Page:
Reporting dashboards. They’re everywhere. They paint the walls of executive board rooms, they’re at the center of forecasting and budgeting discussions, and they sit persistently on the computer monitors of most managers.
They say, “If you can’t measure it, you can’t manage it.” And trust us, there aren’t many who would disagree with that in our 21st century, data-driven world. But this obsession with sales metrics, and the visibility into those metrics, has led us to neglect the very reason we set out for that visibility: Improvement.
Take this scenario for example:
Jane, the Chief Revenue Officer of a global company, is responsible for 25% growth in new sales this coming year. She communicates this goal down the chain of command, from her national sales directors, to her frontline sales reps.
To improve visibility into this goal’s progress at each level, the company established a policy to make data entry mandatory: Enter everything you did into the Sugar or you don’t get paid.
Each quarter, sales leadership reviews these metrics, so the managers continue with their weekly reviews of each rep’s pipeline in order to report from the field. The national directors advise their managers to focus on selling the new product line, and the managers try to steer their reps in that direction. Due to this structure, the recommendations for course corrections trickle down from the top.
Sounds logical, right? Well, let’s check back in.
Most of the reps seemed receptive to the course correction ideas, but when it came time to engage with a prospect, they found themselves reverting to what is comfortable and easy to talk about: the old product. As the second quarter ends, sales managers realize they’ve become broken records. Each pipeline review is an uphill battle as they try to persuade their reps to focus on the new product line.
So, where did Jane go wrong? Nowhere, she just fell a little short.
Top down management and hierarchical reporting are fundamental in the business world, but are simply not enough in today’s hyper competitive landscape that all businesses face. It takes weeks, sometimes months, for these course corrections to be communicated effectively. With agility at such a premium in today’s world, that just doesn’t cut it
Now, no one is telling you to get rid of those dashboards—almost all of them are necessary. But they should only be used for strategic planning and direction. In addition, sales reps need a firm level of tactical support to execute this strategy. In other words, if Jane is looking for 25% revenue growth and relying on new product initiatives to get her there, relying on managers to bludgeon their reps over the head until the new product is sold is an archaic way to approach the problem.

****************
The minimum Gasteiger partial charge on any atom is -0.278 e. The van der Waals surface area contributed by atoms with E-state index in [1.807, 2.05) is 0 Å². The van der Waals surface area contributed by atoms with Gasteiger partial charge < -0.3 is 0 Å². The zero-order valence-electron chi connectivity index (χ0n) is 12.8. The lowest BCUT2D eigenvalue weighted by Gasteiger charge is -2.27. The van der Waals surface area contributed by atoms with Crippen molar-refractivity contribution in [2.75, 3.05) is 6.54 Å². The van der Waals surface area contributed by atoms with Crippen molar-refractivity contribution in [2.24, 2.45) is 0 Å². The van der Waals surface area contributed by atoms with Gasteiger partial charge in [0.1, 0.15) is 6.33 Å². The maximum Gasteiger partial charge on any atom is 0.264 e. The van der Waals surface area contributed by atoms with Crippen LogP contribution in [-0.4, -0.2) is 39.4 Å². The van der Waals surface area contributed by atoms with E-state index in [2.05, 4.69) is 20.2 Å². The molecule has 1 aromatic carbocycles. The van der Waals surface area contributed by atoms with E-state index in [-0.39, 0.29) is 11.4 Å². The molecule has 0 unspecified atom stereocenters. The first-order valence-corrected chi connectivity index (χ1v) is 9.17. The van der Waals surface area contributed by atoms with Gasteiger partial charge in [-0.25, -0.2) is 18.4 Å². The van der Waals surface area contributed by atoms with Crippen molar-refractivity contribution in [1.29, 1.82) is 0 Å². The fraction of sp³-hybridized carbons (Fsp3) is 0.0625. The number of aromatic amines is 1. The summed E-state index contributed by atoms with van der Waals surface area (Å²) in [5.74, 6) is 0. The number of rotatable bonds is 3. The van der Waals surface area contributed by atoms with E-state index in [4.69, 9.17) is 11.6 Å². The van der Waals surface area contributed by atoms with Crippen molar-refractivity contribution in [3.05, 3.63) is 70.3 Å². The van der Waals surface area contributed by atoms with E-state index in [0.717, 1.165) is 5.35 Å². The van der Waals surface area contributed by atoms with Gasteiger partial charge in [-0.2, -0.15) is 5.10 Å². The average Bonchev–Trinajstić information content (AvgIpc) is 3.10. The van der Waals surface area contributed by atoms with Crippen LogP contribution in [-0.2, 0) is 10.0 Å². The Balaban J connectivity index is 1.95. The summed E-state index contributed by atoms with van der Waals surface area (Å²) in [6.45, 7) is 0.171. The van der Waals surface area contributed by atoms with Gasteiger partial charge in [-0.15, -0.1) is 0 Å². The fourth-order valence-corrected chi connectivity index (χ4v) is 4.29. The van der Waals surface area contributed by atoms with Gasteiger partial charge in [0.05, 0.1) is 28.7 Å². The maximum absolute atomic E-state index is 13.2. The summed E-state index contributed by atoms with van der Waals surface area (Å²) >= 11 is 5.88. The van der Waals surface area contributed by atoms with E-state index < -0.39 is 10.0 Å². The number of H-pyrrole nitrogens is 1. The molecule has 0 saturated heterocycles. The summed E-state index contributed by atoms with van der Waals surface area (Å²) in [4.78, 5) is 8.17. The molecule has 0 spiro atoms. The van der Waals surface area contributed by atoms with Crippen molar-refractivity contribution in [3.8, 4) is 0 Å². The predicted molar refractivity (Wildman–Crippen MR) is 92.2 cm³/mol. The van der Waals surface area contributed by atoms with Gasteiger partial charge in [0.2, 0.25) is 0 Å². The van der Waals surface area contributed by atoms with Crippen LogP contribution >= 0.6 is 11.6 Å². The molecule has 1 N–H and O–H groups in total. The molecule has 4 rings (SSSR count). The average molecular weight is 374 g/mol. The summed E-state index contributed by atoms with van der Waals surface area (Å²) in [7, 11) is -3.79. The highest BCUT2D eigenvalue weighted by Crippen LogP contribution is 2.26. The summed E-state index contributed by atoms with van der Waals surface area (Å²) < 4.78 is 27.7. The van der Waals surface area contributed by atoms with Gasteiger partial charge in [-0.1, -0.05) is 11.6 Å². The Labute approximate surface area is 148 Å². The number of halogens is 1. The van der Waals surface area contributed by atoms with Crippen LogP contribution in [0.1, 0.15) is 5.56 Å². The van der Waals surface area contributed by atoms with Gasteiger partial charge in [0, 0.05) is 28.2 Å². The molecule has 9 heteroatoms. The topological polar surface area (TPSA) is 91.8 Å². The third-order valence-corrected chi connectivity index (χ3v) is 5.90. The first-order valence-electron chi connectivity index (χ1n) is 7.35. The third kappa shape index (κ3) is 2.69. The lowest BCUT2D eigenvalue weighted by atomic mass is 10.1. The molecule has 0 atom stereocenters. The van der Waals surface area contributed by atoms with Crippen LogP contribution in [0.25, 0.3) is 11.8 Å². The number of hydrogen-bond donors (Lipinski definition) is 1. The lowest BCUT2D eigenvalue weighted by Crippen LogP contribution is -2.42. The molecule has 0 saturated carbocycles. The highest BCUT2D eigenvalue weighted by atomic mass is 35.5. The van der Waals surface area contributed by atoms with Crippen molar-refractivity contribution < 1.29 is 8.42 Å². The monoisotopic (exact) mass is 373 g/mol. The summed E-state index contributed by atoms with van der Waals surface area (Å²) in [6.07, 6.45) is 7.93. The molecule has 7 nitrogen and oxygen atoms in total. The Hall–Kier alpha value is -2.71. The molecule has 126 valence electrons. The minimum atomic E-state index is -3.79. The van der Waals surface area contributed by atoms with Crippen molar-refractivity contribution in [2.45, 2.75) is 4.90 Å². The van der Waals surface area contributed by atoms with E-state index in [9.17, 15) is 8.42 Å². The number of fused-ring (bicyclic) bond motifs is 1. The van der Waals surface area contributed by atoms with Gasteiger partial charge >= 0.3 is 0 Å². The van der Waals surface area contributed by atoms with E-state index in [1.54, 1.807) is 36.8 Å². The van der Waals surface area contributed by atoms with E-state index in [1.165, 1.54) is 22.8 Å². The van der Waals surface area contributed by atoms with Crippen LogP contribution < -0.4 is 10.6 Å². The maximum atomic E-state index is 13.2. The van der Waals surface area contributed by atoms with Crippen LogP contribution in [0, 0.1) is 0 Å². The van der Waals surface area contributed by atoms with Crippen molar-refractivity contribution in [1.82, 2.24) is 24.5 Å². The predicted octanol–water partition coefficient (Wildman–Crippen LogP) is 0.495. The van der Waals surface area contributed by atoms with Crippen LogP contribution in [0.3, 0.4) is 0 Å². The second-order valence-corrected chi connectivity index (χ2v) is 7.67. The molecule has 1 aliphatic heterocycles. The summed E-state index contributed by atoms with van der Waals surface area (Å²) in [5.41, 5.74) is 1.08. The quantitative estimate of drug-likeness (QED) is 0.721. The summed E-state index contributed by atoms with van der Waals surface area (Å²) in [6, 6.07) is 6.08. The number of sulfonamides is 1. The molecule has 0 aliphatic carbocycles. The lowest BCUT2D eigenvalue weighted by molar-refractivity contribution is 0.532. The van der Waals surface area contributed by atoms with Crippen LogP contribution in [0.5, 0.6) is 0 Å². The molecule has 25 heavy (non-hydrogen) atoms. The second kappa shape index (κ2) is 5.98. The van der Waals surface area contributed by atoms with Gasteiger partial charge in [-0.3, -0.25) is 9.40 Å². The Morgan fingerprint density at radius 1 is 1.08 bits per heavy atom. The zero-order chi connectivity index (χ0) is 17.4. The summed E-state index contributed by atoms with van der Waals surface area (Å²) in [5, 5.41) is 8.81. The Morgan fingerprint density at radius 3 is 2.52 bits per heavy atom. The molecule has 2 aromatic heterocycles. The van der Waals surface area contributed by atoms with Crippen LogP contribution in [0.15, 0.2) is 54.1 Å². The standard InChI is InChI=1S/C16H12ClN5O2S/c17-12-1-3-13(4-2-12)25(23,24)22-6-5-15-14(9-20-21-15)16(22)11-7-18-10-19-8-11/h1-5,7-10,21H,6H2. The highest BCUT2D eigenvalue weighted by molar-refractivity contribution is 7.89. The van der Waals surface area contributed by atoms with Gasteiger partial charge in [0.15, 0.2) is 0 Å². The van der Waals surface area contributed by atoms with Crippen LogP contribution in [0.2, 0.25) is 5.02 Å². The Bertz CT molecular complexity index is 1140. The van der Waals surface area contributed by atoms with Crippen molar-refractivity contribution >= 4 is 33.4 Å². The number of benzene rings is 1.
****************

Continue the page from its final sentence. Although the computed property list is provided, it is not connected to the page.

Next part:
To truly effect change on an organizational scale, each individual sales rep (who we all know is a creature of habit) must feel equipped to change him or herself. And with the modern workforce slowly adopting the millennial mindset, we must offer this equipment with a quick, easy, and consumable flavor.
What does this equipment entail and how should we deliver it?
If you want your existing reps to sell a new product or focus on a new vertical, they need to know how. If you want new reps to sell an older product or focus on an existing vertical, they need to know how. But in the world of instant gratification and shortening attention spans, they need to be served this information in bite sized chunks, in the rep’s moment of need. They need just-in-time pieces, rather than 6-month-long fire hoses of information and training. Also, the information must find the rep, because the reality is that most reps don’t want to change what they’re doing— never mind go look for that change.
- Real-time guidance.
Retrospective course corrections are great, and they can happen every Friday at those pipeline reviews. But real-time guidance to steer the ship proactively is a true game changer. In context coaching, suggested next steps, and hyper-relevant training reinforcement materials can help the rep move the deal forward on Monday, making that Friday pipeline review, and those quarterly reviews, a lot more productive for everyone.
- Buyer Relationship Intelligence.
We’re constantly searching for objective visibility into what our reps are up to, but wouldn’t it be nice if your rep had that same visibility into how their buyers were engaging. For a moment, think of your rep as a sales manager, and think of that rep’s champion buyers across the pipeline as their sales team. Painting a clear, objective, and comprehensive picture about each of these buyers is critically important for reps to maintain their pipeline. Because at the end of the day, if you can’t measure it, you can’t manage it.
In sum, the argument regarding sales strategy implementation methods should never be “top-down vs. bottom-up.” Instead, it should ask what tools and information can be implemented from the bottom-up to support initiatives that come from the top-down. Of course, the crux here is user adoption. It is important to roll out these pieces of support in a calculated fashion. Too much too soon, and your reps will be overwhelmed. Too little to start, and your reps might not be convinced of the value. With the Accent CRM Supercharger embedded in the Sugar platform, we can grow with you, giving your reps this support in strategic doses. The Accent modular approach to development paired with our crawl, walk, run implementation strategy, ensures your success at each step and brings your reps value with each phase.